Lecture 20: Cryptography

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Taught by ArsDigita
  • Currently 4.0/5 Stars.
7445 views | 2 ratings
Lesson Summary:

In this math video lesson, viewers will learn about cryptography and its connection to number theory. The lesson starts with an introduction to Euclid's algorithm and greatest common divisors, and goes on to discuss the basics of number theory, including arithmetic modulo other numbers. The main focus of the lesson is on Fermat's Little Theorem, a theorem in number theory that is essential to public key cryptography systems. The lesson also briefly touches upon the history of cryptography and how it has evolved to become virtually unbreakable.

Lesson Description:

Learn about cryptography, an application of Discrete Math and combinatorics.

More information about this course:
http://www.aduni.org/courses/discrete
Licensed under Creative Commons Attribution ShareAlike 2.0:
http://creativecommons.org/licenses/by-sa/2.0/

Additional Resources:
Questions answered by this video:
  • What is cryptography and what does it have to do with Euclid's Algorithm and modulus?
  • How do public key cryptography systems work?
  • In what ways did people encode and decode things in the past?
  • How does encoding and decoding have to do with factoring large numbers into its primes?
  • What is Fermat's Little Theorem and how does it relate to cryptography?
  • What is the proof of Fermat's Little Theorem?
  • How can you encode or decode a message if it was encoded using a key word, and each letter of the message was encoded using a letter of the word as the encoding shift?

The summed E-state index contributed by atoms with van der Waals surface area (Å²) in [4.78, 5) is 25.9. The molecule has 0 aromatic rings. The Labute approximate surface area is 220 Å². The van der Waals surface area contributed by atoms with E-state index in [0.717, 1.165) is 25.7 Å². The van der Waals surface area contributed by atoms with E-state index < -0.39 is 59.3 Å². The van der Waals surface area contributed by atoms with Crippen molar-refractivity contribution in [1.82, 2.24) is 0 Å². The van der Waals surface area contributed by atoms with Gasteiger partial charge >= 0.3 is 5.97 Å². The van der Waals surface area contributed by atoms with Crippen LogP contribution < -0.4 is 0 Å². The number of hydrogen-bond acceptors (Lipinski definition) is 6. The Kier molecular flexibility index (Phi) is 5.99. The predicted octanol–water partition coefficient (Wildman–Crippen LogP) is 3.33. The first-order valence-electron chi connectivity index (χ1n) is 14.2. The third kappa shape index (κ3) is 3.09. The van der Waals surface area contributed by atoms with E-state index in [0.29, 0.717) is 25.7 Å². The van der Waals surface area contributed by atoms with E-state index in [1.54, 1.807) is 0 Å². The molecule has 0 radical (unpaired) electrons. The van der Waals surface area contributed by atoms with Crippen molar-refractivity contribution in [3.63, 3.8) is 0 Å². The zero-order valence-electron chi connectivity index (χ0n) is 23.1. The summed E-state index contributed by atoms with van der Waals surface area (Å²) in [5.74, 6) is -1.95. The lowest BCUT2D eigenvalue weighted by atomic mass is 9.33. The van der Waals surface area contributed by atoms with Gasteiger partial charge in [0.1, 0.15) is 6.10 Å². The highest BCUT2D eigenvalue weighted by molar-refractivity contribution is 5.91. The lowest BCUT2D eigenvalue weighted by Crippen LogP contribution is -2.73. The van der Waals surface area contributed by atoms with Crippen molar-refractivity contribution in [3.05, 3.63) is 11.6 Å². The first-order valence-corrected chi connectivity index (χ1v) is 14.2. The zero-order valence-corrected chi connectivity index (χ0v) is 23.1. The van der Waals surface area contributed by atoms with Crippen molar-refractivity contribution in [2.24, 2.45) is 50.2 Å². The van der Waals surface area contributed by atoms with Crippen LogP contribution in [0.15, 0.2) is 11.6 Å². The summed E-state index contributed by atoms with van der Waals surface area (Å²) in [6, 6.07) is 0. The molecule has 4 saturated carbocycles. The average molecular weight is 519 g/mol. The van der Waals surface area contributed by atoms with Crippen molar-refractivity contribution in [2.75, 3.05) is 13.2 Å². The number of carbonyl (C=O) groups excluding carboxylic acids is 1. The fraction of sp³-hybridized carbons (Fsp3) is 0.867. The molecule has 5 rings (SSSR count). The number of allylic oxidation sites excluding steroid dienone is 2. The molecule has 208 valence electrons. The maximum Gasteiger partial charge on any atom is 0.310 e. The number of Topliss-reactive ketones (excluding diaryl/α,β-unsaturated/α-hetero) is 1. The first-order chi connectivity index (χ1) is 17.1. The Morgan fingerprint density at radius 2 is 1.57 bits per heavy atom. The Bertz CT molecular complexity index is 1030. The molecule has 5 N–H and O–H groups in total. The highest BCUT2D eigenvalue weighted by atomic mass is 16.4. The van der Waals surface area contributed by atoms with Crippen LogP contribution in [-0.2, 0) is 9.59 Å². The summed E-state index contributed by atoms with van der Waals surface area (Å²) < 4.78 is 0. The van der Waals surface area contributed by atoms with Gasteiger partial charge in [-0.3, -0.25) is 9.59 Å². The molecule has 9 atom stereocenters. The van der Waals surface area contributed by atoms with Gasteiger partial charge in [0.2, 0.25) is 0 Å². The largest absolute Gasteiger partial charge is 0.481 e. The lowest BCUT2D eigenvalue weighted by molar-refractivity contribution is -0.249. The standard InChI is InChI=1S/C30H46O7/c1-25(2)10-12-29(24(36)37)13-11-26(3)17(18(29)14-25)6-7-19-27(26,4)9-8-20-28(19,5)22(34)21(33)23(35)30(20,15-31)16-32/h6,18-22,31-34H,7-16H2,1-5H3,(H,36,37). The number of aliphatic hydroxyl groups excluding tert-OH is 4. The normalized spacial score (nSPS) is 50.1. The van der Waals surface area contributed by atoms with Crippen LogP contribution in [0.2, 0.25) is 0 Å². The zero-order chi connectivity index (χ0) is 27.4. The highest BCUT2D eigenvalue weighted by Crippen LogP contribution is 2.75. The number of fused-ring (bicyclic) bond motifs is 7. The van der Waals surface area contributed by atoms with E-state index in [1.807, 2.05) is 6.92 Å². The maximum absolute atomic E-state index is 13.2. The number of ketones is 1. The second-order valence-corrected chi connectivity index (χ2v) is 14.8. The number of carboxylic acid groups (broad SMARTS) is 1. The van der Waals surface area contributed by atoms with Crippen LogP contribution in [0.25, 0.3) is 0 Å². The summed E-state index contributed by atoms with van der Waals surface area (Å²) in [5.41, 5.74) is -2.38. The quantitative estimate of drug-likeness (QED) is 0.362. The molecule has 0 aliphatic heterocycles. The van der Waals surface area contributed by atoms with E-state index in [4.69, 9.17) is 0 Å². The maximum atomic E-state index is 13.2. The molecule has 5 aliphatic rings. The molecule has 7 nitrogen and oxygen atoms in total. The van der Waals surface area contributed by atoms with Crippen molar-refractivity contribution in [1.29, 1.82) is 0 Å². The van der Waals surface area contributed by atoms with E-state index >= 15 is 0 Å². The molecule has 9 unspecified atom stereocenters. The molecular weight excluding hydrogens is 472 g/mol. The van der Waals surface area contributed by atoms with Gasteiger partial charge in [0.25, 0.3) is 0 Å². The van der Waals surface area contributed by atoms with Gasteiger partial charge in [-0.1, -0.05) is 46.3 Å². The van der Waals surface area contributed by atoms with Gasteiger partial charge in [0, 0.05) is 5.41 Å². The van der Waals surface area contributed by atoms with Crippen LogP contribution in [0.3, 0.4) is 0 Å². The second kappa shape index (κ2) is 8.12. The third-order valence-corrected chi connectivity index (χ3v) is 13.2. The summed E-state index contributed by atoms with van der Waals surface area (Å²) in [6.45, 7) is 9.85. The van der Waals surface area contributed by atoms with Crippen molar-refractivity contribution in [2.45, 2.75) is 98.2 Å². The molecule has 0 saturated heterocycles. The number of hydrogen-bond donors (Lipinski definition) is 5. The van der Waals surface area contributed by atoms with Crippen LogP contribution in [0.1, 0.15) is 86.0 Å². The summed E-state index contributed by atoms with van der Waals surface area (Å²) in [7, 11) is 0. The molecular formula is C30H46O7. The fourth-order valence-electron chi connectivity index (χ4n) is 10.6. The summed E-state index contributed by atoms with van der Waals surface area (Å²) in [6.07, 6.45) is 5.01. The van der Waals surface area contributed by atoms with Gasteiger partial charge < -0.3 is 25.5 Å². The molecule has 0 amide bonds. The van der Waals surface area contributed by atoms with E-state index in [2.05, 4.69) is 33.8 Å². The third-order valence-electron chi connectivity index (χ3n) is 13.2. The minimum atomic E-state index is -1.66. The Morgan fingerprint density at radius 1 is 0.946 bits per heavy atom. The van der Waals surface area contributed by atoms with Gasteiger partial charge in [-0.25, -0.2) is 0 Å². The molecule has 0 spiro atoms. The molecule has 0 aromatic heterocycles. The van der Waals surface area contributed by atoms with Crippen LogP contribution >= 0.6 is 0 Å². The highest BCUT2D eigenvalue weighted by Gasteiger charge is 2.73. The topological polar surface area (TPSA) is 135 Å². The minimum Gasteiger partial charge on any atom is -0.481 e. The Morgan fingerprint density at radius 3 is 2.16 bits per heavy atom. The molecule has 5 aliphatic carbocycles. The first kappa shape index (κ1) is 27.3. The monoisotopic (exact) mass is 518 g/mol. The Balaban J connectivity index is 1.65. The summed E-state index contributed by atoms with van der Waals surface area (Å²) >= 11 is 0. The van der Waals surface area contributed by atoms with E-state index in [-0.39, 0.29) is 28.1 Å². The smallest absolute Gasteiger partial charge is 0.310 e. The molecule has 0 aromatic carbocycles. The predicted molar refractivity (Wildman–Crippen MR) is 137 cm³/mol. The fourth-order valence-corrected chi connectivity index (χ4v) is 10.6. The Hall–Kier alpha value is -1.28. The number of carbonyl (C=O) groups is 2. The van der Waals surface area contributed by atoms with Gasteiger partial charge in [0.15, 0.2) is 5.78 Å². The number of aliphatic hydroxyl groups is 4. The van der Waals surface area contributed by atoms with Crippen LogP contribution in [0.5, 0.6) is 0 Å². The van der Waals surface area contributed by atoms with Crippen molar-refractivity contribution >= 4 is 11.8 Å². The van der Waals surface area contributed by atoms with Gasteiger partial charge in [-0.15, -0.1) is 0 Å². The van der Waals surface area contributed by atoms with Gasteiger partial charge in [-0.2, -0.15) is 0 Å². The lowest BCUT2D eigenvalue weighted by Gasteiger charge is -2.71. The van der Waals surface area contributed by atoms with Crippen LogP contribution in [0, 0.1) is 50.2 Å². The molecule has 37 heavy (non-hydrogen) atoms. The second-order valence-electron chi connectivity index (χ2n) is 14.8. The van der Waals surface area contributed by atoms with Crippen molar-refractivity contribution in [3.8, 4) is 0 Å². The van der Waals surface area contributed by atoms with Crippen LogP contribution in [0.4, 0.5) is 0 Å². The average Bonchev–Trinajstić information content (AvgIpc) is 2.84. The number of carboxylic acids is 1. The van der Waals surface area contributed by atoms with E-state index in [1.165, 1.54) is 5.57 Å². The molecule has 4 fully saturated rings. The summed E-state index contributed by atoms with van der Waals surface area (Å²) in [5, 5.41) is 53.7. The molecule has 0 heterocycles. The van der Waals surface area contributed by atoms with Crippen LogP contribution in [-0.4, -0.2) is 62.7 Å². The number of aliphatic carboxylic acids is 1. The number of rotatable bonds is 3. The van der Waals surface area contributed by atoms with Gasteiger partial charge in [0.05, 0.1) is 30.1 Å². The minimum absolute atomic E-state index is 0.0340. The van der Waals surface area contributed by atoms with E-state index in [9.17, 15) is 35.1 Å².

• What is an example of a function that is difficult to find an inverse to go backward with?
  • How is it possible that a person could know how a message was encoded, but be unable to decode it?
  • What is the math behind secure online credit card transactions?
  • What is public encoding and private decoding?
  • Why is mathematically decoding a message so difficult?
  • Staff Review

    • Currently 4.0/5 Stars.
    This lecture, the final one of the course, is about cryptography. This lesson talks about the history of cryptography, how it connects to number theory, and what it looks like today. Encoding an decoding a message is quite an interesting process, and it turns out that it is so difficult to decode messages because it is difficult to find the two prime numbers that a very large number factors into. This is a great finale to a very interesting and well-taught course.
  • silentbang

    • Currently 5.0/5 Stars.
    wow.I am impressed by the way mr.ArsDigita explains the theory. that helps me a lot . thank you so much !